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Weinberger testimony evokes `junta' and `palace coup' images

Defense Secretary Caspar Weinberger told the congressional committees investigating the Iran-contra affair that because of his strong opposition to secret arms sales to Iran, he was shut out of the discussions once President Reagan decided to go ahead with the transactions. Secretary Weinberger's testimony on Friday further etched a picture of an administration ripped by internal division as the United States secretly shipped arms to Iran to gain the release of American hostages held in Lebanon.

At one point, former national security-adviser John Poindexter excluded Weinberger and Secretary of State George Shultz - both of whom opposed the arms sales - from a meeting with the President at which the arms sales would be discussed.

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Some committee members were stunned by that disclosure.

``It seems to me what happened in all of this was, in effect, ... a junta within the government of the United States,'' said Sen. Paul Sarbanes (D) of Maryland.

That echoed the words of Sen. Sam Nunn (D) of Georgia, who said, ``It was something like a palace coup.'' Senator Nunn spoke after former White House chief of staff Donald Regan testified on Friday that he, too, had been kept in the dark about many aspects of the affair.

``There were a few people in the NSC [National Security Council] who had taken over this aspect of foreign policy,'' Nunn said, and chose to shut out any opposing voices.

The secretary of defense testified that the effort to deceive him even included an order issued to an unnamed agency in the Defense Department to withhold sensitive information from him and Secretary Shultz. Asked who gave the order, Weinberger said he assumed it originated in the National Security Council.

``I made it very clear to the defense agency involved that they took their instructions from us and they certainly under no circumstances ever were to accept an instruction that we were not to be on the distribution list for any of this important intelligence material,'' Weinberger said.

Former chief of staff Regan also disclosed that last December there was discussion in the White House about pardons for Poindexter and his former aide, Lt. Col. Oliver North.

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However, Regan said that President Reagan ``shot [the idea] down right away.''

The reason, as Regan related it, was that the President felt a pardon implied evidence of criminal conduct. ``I'll be darned if I'm going to accuse them of a crime in advance,'' Regan quoted the President as saying.

That, said Regan, meant that the President ``put his foot down hard'' on the idea of pardons, and the subject ``never came up again.''

President Reagan, during a photo session Friday at the White House, also said that he had heard no evidence of criminal conduct during the Iran-contra hearings. He declined to answer questions about pardons, however, indicating he would have something to say about the Iran-contra affair after the congressional hearings are over next week.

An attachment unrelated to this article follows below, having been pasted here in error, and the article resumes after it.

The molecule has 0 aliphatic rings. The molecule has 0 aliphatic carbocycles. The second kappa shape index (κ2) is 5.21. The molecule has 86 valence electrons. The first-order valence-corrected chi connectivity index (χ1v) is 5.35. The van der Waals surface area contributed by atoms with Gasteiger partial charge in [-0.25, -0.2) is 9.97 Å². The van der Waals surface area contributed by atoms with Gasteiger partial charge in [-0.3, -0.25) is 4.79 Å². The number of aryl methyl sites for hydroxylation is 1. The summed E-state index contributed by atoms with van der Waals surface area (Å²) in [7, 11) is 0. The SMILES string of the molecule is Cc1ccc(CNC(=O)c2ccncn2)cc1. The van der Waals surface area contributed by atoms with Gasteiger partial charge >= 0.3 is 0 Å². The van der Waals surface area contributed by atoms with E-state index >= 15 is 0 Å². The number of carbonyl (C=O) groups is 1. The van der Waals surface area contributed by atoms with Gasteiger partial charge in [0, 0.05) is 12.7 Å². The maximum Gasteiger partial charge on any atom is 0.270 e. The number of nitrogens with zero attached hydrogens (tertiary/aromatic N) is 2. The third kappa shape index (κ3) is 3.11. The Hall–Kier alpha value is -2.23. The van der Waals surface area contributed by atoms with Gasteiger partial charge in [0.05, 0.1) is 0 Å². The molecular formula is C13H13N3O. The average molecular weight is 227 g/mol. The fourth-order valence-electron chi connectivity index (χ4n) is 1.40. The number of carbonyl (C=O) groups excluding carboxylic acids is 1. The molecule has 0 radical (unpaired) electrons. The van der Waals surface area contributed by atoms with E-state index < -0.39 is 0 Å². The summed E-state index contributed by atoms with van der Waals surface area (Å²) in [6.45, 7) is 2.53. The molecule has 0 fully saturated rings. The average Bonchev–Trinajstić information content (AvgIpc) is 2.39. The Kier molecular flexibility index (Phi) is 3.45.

Presidential spokesman Marlin Fitzwater said the next presidential press conference has not been scheduled. Some White House sources indicated, however, that the President plans a nationwide television address on the topic early in August.

The final stages of the hearings have produced abundant evidence that the President was fully aware of the extent of the secret arms sales to Iran and that he approved them in hopes of extracting the hostages from their Middle Eastern captors.

Secretary Weinberger's testimony made it clear that he and Secretary Shultz had firmly opposed the clandestine arms sales, but the President had just as firmly supported them.

Weinberger recounted blunt discussions in which he argued that the arms sales were contrary to US policy and that other nations would find them ``inexplicably inconsistent'' if they were ever exposed.

At one point in January 1986, Weinberger thought his resistance had been successful. Returning to the Pentagon after a meeting at the White House, the secretary told a military aide he ``believed this baby had been strangled in its cradle, and that it was finished.''

Later, Weinberger said, he was startled to find that the sales were proceeding. Weinberger said Poindexter told him: ``The President's decided this and there's no more room for argument....''

Still, Weinberger said his opposition was unambiguous.

In the margin of one draft of a presidential ``finding'' justifying the arms sales, Weinberger wrote, ``This is almost too absurd to comment on.''

Weinberger testified: ``The continued objection was made all through [1986] with my repeatedly calling attention to the fact that it wasn't working, we were getting the usual violent anti-American statements out of Iran, nothing was happening, we weren't getting any hostages, nothing was working, and it should be stopped.''

The chairman of the Joint Chiefs of Staff, the nation's top military officer, was not told about the proposed sale in early 1986, Weinberger said, because the orders were to carry out the arms transfer with the ``bare minimum of people.''

Weinberger, after close questioning, said he had regrets that his advice had not been taken, but felt he had done as much as possible to oppose the policy.

Weinberger is expected to complete his testimony today. The congressional panels are expected to interrogate several Central Intelligence Agency officials privately this week and then spend August writing an official report on the affair.

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